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Nnenna: From rags to riches

What is your art about? The notion of giving relevance to the ‘unwanted’ materials is a major focus in my works. I am highly fascinated…

What is your art about?

The notion of giving relevance to the ‘unwanted’ materials is a major focus in my works. I am highly fascinated by ingenious inventions and improvisations practised by indigenous Africans. Simple living structures, furniture, cooking utensils and other things are devised from discarded materials. And to a large extent, these practices have enriched and directed my sensibilities.

For my work which is sculpture, I am interested in repossessing, deconstructing and reconstructing found paper and importing them into different spaces and circumstances in ways that draw attention to their new meaning within the space.

What exhibitions have you had and where?

To mention very a few of them, I was guest artist at Time Line Lecture series, Museum of African Art, New York and visiting artist at University of Madison, Madison, Wisconsin. I have also had many solo outings like Beyond the Lines, Didi Museum, Lagos and Metaphors at Alternative Space, Lagos. The group exhibitions I have had include Chance Encounters, Sakshi Gallery, India and Object of A Revolution, Galerie Dominique Fait, Paris.

What is your style?

I don’t have a distinct style or approach; rather, I work with a range of materials and techniques. What unifies my materials and forms are the intrinsic use of multiple found objects. Specific to the works in this show, the concept grew out of my interest for plant life and environmental relief. I was drawn to the repetitive and yet timeless patterns of biomorphic form; and fascinated by their temporariness, their physical integrities and their agelessness. I was interested in how natural processes such as decay, erosion and deformations regenerate into more stunning forms and wanted to reflect these patterns in my work and through my materials.

My teacher, El Anatsui, is one of Africa’s most celebrated artists. His works have brought much visibility to the continent, and more especially influenced a generation of young African artists who  have taken to his appropriative and contemporary approach to art. My experiences with El taught me about materials, process and concept. I learned from him to appropriate great ideas from simple things – hips of stone, sticks, rusted metal, piles of old clay pots, rolls of fabric, clusters of discarded bottles, etc. He constantly challenged us to think outside the box – to experiment with unconventional tools, mediums and approaches.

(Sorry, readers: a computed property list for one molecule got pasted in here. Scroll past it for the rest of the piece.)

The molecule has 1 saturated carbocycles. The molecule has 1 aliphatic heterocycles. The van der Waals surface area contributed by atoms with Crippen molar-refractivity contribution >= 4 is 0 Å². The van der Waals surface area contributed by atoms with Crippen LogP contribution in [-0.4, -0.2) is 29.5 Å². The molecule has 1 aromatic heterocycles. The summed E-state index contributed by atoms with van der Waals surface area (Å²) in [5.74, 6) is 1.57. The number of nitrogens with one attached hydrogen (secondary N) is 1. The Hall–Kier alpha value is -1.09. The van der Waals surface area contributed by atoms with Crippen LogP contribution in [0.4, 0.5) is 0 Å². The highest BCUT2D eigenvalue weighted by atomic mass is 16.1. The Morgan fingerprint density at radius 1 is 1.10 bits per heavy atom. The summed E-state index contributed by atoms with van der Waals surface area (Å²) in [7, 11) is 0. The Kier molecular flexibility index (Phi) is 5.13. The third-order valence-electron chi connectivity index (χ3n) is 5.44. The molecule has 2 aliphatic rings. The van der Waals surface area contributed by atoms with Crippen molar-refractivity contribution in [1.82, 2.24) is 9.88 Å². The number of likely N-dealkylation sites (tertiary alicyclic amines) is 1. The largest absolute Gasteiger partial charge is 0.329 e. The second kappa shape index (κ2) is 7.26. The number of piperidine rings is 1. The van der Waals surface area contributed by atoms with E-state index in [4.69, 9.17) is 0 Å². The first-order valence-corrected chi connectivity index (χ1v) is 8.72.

Do your works all have the same theme or they bear different messages?

My works don’t possess a directed or didactic message; rather, they draw attention to forms and textures derived from recycling or reconstructing discarded materials. In some cases, the works celebrate the beauty of cultural forms or symbols, like cloth and fabric.

Where do you source materials from and what kind do you use?

From newspapers, magazines, wax, cloth, rope, clay and sticks. They are objects mostly found within my surroundings with the exception of the clay which is supplied by a local distributor.

What inspires the themes you work on and what is your motivation to work?

My titles or themes are informed by imageries that inspire the piece. For instance, the piece ‘Bark’ was inspired by the textures of tree bark. And passion for art is what motivates me.

How would you describe yourself?

An artist, a wife, a mother, a teacher… (laughing)

What is your typical day like?

Generally, I work out early in the mornings, teach classes throughout the day or work in my studio every other day.

Starting off art in Nigeria and continuing in the US, how has that influenced or/and affected your art?

Most of my visual sensibilities and inspiration continued to be sustained by my past Nigerian experiences, which without doubt grounded me aesthetically and culturally. My journey in the United States has heightened my appreciation for my cultural aesthetics and values. Living within the constraints of a new and unfamiliar milieu has helped me to rediscover processes, materials and forms that may have otherwise been lost on me if I wasn’t distant from them.

How would you define art in Nigeria and the state of the visual art subsector?

I think there has been a steady growth and increase in awareness among Nigerian artists. More Nigerian artists are gaining international recognition for their creative contributions to the global contemporary art scene in expositions like, Dak’Art Biennale and African Remix. Having said that, I also believe that there’s much room for improvement within the visual arts.

What do you think are the challenges of art students in Nigeria?

I think that the average student is disadvantaged to compete with other western artists in the global scene due to the problem of access to information, art opportunities, mainstream art community and access to travel. Limited travel access, for instance, means that movement, participation in exhibitions and involvement in art opportunities are limited.

But I think that increasingly, Nigerian curators and gallerias that are collaborating with foreign institutions are making text, information and opportunities more accessible to students and artists.

I see that you are into photography and video. What are those for you – hobby or art?

Photography and video art are areas I teach and am passionate about. And as a result, I sometimes produce related work.

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